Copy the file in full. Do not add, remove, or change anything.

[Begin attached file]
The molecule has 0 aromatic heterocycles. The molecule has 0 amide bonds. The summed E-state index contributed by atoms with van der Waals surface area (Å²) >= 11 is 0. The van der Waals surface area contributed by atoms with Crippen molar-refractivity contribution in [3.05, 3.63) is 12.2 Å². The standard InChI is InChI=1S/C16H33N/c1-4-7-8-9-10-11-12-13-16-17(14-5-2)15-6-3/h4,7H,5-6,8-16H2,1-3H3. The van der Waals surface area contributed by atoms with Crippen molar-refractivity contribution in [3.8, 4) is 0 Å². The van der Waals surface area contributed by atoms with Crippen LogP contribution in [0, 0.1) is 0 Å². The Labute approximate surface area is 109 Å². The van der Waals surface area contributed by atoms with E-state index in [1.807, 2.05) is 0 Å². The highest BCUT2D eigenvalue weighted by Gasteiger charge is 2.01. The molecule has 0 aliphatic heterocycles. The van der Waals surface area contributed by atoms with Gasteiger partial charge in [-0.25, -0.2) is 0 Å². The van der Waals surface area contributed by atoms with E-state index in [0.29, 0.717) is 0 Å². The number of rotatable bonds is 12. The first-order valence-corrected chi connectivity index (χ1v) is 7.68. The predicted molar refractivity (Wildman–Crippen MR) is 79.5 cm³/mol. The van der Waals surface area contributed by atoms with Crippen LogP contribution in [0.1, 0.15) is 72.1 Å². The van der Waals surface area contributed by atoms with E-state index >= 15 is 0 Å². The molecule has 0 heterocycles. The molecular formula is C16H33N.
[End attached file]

The molecule has 0 aromatic heterocycles. The molecule has 0 amide bonds. The summed E-state index contributed by atoms with van der Waals surface area (Å²) >= 11 is 0. The van der Waals surface area contributed by atoms with Crippen molar-refractivity contribution in [3.05, 3.63) is 12.2 Å². The standard InChI is InChI=1S/C16H33N/c1-4-7-8-9-10-11-12-13-16-17(14-5-2)15-6-3/h4,7H,5-6,8-16H2,1-3H3. The van der Waals surface area contributed by atoms with Crippen molar-refractivity contribution in [3.8, 4) is 0 Å². The van der Waals surface area contributed by atoms with Crippen LogP contribution in [0, 0.1) is 0 Å². The Labute approximate surface area is 109 Å². The van der Waals surface area contributed by atoms with E-state index in [1.807, 2.05) is 0 Å². The highest BCUT2D eigenvalue weighted by Gasteiger charge is 2.01. The molecule has 0 aliphatic heterocycles. The van der Waals surface area contributed by atoms with Gasteiger partial charge in [-0.25, -0.2) is 0 Å². The van der Waals surface area contributed by atoms with E-state index in [0.29, 0.717) is 0 Å². The number of rotatable bonds is 12. The first-order valence-corrected chi connectivity index (χ1v) is 7.68. The predicted molar refractivity (Wildman–Crippen MR) is 79.5 cm³/mol. The van der Waals surface area contributed by atoms with Crippen LogP contribution in [0.1, 0.15) is 72.1 Å². The van der Waals surface area contributed by atoms with E-state index >= 15 is 0 Å². The molecule has 0 heterocycles. The molecular formula is C16H33N.